One Week Pre-Pacemaker


I'm one week away from receiving my first pacemaker.  So glad I found this website - now I don't have to go through this alone.  

Quick history- Hodgkins Disease in 1993 with chemo and radiation.  Heart attack in 2015 with stints.  Double bypass and double valve replacement to mechanical values in 2017 followed by conitinued cocktail of warfarin, diltizem, metapropal, and digoxin.  Now I've been diagnosed with 3rd degree heart block (3 episodes during a 2 week monitor) and an appointment has been set to insert a pacemaker.  

I've faced enough over time that another surgery doesn't bother me.  I'm just frustrated that it's another permanent device and I have no idea how I'm going to feel aftewards and going forwards.  I'm hopeful this is a full step forward and not two steps back.  Planning to spend the next week doing all the research I can.   


Two steps forward

by AgentX86 - 2021-02-09 21:24:15

It's impossible to tell how you will do after before you have the pacemaker.  Much depends on your other issues and exactly what is holding you back.  It looks like your electrical problem is "just'" and intermittent heart block so the pacemaker will make your life normal over those "intermittent" times.

It's unclear why you're taking the drugs but these look like you have an arrhythmia, as well.  A pacemaker can only make a heart go faster so it's unlikely that it will help any arhythmias. 

Wishing you luck!

by AnnaFerris - 2021-02-11 02:28:01

I had my AV Junction ablation and I'm permanently paced since February 1, 2021.  I was having some serious issues and had about given up. It took me a while to come to terms mentally with the fact that I would be dependent on this device the rest of my life.  I put it off as long as I could but I got my mind there eventually.  Those who have the time to think about it and process it are fortunate.  I've been through a couple bouts with cancer also and this was much easier.

I'm so glad I moved forward with the surgery.   I can already tell that it is helping me (mental alertness is back, greatly reduced edema and reduced pain in my legs, no blacking out, etc.)  and I'm off all my heart drugs except Eliquis.  Everyone is different with different issues but having a heart that beats regularly and pumps blood to the extremities and brain efficiently is really wonderful.  I'm feeling hope for the first time in a long time and my fervent wish is that the operation will be a great sucess for you.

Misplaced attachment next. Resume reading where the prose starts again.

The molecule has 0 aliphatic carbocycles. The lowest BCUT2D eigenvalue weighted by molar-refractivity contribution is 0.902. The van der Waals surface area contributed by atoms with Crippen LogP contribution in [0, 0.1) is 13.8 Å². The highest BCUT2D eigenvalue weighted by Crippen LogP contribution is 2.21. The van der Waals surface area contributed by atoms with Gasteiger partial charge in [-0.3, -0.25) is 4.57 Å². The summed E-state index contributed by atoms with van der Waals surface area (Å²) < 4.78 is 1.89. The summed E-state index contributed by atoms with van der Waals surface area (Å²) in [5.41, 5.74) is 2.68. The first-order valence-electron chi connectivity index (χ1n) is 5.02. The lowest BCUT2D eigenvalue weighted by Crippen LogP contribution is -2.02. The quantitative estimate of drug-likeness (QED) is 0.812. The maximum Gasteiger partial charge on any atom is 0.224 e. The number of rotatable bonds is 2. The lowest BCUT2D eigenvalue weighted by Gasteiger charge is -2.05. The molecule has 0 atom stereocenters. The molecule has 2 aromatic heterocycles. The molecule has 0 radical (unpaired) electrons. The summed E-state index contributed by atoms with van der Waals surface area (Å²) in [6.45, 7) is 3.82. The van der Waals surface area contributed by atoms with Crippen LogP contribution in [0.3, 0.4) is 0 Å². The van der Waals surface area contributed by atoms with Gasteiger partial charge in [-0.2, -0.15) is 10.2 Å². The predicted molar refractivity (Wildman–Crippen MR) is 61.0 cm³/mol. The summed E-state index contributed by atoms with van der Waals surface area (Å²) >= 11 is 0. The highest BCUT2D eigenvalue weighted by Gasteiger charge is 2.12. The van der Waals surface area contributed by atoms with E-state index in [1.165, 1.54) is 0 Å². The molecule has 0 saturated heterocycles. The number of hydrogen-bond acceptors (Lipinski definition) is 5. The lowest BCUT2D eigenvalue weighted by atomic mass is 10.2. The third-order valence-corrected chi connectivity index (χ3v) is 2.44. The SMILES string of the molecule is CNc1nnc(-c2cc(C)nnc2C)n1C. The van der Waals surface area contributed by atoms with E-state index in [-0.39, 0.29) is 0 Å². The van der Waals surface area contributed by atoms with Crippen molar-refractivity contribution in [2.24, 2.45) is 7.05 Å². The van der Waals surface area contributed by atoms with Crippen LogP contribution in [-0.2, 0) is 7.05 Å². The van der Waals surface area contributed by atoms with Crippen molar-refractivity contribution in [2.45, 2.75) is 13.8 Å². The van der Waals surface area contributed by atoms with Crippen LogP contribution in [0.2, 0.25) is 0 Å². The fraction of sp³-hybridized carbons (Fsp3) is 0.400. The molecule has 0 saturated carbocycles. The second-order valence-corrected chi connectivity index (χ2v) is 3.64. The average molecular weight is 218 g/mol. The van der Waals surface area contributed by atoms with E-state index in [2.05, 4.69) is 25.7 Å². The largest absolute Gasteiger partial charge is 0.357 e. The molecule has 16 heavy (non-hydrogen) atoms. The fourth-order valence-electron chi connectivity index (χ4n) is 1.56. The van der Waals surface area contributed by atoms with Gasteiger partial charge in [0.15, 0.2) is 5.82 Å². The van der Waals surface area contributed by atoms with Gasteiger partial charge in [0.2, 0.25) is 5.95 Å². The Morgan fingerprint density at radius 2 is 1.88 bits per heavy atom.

For a trooper like you who has been through so much, this surgery will seem very easy.  I was a little apprehensive about being awake during surgery but there was no pain or discomfort for me (fentanyl and versed are amazing!).  I even remember our conversation during the surgery about the super bowl! 

I was so surprised that  I didn't even need a tylenol after surgery or at home. There was a little aching and itching for the first week but nothing to get too excited about.  I also have a very mild swelling (hematoma) at the pocket site but it isn't really bothering me and nurse says it will resolve with ice packs.   I hope your procedure goes as smoothly and that you heal quickly! 

Wishing you the best!



Having a pacemaker

by Selwyn - 2021-02-11 06:21:58

There are over 1 million people with pacemakers world wide.

The doctor fitting your pacemaker probably does more in a day than he or she has lunch.

The vast majority of pacemaker recipients have improved quality of life.

My Mother had a pacemaker, my mother-in-law has a pacemaker, I've got a pacemaker.

Join the club, you are not alone. 

The only problem with this club is that we collect problems!

A 10 year analysis shows a complication rate of 1.4% for first unit placements and elective replacements.  That gives you a 98.6% chance of a perfect outcome.

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These are acceptable odds!

Given your previous medical history, this procedure will be a 'walk in the park'.

You know you're wired when...

You have a 25 year mortgage on your device.

Member Quotes

I wouldn't be alive if it wasn't for pacemakers. I've had mine for 35+ years. I was fainting all of the time and had flat-lined also. I feel very blessed to live in this time of technology.